Written by Pamela Porter
Illustrated by Mary Jane Gerber
Publication Date August 31, 2004
This moving book, written in the haunting voice of a young child, is based on true stories told to the author by her friend Georgia Salois, a Metis whose people lived with the Blackfeet Nation in Montana. Sky focuses not only on the events of the historic flood of 1964 and its effects on Georgia and her people, but also on the poverty and discrimination that they experienced and how they found the courage to survive.
Long-listed for the Chocolate Lily Award 2005
Selected for the Cooperative Children's Book Center Choice - Best of the List 2005
Pamela Porter was born in Albuquerque, New Mexico, and she lived in New Mexico, Texas, Louisiana, Washington and Montana before emigrating to Canada with her husband, the fourth generation of a farm family in southeastern Saskatchewan, the backdrop for much of Pamela's work. She is the author of three collections of poetry, and her poems have appeared in numerous journals across Canada and the US as well as being featured on Garrison Keillor's The Writer's Almanac. She is also the author of a number of children’s books, including Sky and Yellow Moon, Apple Moon (illustrated by Matt James).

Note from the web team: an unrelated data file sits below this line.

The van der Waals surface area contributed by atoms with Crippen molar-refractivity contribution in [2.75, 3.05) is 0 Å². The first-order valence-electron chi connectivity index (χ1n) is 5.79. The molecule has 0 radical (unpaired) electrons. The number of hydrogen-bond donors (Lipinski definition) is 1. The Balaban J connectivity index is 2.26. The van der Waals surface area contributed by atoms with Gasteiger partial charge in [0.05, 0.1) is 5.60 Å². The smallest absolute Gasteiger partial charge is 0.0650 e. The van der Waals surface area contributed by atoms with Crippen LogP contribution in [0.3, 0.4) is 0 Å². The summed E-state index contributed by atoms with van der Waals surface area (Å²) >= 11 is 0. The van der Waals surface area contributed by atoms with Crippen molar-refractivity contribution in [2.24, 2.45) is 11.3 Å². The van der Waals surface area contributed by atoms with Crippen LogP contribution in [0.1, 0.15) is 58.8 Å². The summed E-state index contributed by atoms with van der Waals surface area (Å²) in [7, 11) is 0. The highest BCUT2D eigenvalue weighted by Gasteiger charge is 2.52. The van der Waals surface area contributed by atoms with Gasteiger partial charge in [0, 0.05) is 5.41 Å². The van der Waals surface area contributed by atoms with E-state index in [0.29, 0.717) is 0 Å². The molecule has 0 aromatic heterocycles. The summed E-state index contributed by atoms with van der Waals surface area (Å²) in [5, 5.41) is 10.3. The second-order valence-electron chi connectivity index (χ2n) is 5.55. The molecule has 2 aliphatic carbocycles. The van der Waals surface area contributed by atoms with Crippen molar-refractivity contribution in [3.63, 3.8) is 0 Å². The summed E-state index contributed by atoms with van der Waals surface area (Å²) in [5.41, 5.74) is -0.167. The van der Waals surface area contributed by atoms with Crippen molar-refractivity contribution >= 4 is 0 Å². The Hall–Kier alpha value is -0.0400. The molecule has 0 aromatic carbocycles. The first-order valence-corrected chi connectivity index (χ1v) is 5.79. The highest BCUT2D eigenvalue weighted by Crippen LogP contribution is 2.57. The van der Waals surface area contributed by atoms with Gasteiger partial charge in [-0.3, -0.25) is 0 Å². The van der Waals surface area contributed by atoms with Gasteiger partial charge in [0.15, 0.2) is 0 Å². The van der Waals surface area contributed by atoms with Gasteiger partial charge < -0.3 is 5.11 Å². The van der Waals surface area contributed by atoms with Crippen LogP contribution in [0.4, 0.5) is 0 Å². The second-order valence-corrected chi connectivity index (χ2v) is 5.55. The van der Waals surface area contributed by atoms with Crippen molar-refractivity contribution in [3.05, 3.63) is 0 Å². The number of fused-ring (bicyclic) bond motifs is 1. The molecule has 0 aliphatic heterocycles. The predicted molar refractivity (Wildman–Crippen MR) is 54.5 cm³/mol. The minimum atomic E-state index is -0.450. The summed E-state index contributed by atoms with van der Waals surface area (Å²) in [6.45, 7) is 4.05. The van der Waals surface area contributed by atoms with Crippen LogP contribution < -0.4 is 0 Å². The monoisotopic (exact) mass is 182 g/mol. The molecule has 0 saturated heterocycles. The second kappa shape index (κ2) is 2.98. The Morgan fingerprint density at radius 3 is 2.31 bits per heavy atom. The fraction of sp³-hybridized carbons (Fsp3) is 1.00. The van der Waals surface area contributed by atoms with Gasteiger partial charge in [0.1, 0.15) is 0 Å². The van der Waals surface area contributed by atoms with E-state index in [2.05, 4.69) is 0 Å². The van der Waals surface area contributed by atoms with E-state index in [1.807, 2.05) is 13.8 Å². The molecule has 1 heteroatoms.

Pamela's first novel in verse, The Crazy Man, received the TD Children's Literature Award, the Canadian Library Association Book of the Year Award for Children, the Geoffrey Bilson Award for Historical Fiction for Young People and the Governor General's Award, as well as several children's choice awards. It was also named a Jane Addams Foundation Honor Book and won the Texas Institute of Letters, Friends of the Austin Public Library Award for Best Young Adult Book.
Pamela lives near Sidney, B.C., with her husband, children and a menagerie of rescued horses, dogs and cats.
Mary Jane Gerber
Mary Jane Gerber has illustrated several books for children, including A Gift for Ampato by Susan Vande Griek and House Calls by Ainslie Manson. She lives in Orangeville, Ontario.
"...readers will [be] won over by Georgia's forthright personality and fresh, first-person voice." Horn Book
"[Georgia's] direct honest voice, distinguished by grammatical quirks true to her age and upbringing, wins us over and draws us into a tale that is interesting, accessible and wonderfully revealing. An outstanding work for readers grades two to four." Toronto Star
"...perfect for reading aloud." Book Links
"This simple tale elegantly showcases a girl's story of triumph over adversity." School Library Journal